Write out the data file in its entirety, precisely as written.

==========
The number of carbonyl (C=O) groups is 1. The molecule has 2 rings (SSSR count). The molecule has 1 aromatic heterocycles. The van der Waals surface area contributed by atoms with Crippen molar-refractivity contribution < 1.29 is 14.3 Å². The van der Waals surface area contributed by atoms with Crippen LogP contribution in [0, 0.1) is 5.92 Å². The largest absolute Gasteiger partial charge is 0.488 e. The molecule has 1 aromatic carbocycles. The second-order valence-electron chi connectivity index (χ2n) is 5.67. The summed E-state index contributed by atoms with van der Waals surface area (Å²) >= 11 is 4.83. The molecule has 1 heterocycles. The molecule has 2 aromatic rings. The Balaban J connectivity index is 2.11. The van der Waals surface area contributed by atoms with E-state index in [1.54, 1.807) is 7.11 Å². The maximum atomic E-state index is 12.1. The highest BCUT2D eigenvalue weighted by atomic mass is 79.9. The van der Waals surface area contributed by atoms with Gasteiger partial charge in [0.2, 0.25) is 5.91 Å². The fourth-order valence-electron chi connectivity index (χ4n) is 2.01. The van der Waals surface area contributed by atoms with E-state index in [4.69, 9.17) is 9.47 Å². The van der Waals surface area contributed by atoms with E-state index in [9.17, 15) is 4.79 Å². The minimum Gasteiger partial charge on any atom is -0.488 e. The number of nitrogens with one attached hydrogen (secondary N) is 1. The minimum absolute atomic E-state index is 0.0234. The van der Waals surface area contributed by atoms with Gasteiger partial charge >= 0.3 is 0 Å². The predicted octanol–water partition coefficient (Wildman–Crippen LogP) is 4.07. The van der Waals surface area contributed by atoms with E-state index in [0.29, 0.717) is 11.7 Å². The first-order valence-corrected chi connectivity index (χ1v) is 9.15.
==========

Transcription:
The number of carbonyl (C=O) groups is 1. The molecule has 2 rings (SSSR count). The molecule has 1 aromatic heterocycles. The van der Waals surface area contributed by atoms with Crippen molar-refractivity contribution < 1.29 is 14.3 Å². The van der Waals surface area contributed by atoms with Crippen LogP contribution in [0, 0.1) is 5.92 Å². The largest absolute Gasteiger partial charge is 0.488 e. The molecule has 1 aromatic carbocycles. The second-order valence-electron chi connectivity index (χ2n) is 5.67. The summed E-state index contributed by atoms with van der Waals surface area (Å²) >= 11 is 4.83. The molecule has 1 heterocycles. The molecule has 2 aromatic rings. The Balaban J connectivity index is 2.11. The van der Waals surface area contributed by atoms with E-state index in [1.54, 1.807) is 7.11 Å². The maximum atomic E-state index is 12.1. The highest BCUT2D eigenvalue weighted by atomic mass is 79.9. The van der Waals surface area contributed by atoms with Gasteiger partial charge in [0.2, 0.25) is 5.91 Å². The fourth-order valence-electron chi connectivity index (χ4n) is 2.01. The van der Waals surface area contributed by atoms with E-state index in [4.69, 9.17) is 9.47 Å². The van der Waals surface area contributed by atoms with E-state index in [9.17, 15) is 4.79 Å². The minimum Gasteiger partial charge on any atom is -0.488 e. The number of nitrogens with one attached hydrogen (secondary N) is 1. The minimum absolute atomic E-state index is 0.0234. The van der Waals surface area contributed by atoms with Gasteiger partial charge >= 0.3 is 0 Å². The predicted octanol–water partition coefficient (Wildman–Crippen LogP) is 4.07. The van der Waals surface area contributed by atoms with E-state index in [0.29, 0.717) is 11.7 Å². The first-order valence-corrected chi connectivity index (χ1v) is 9.15.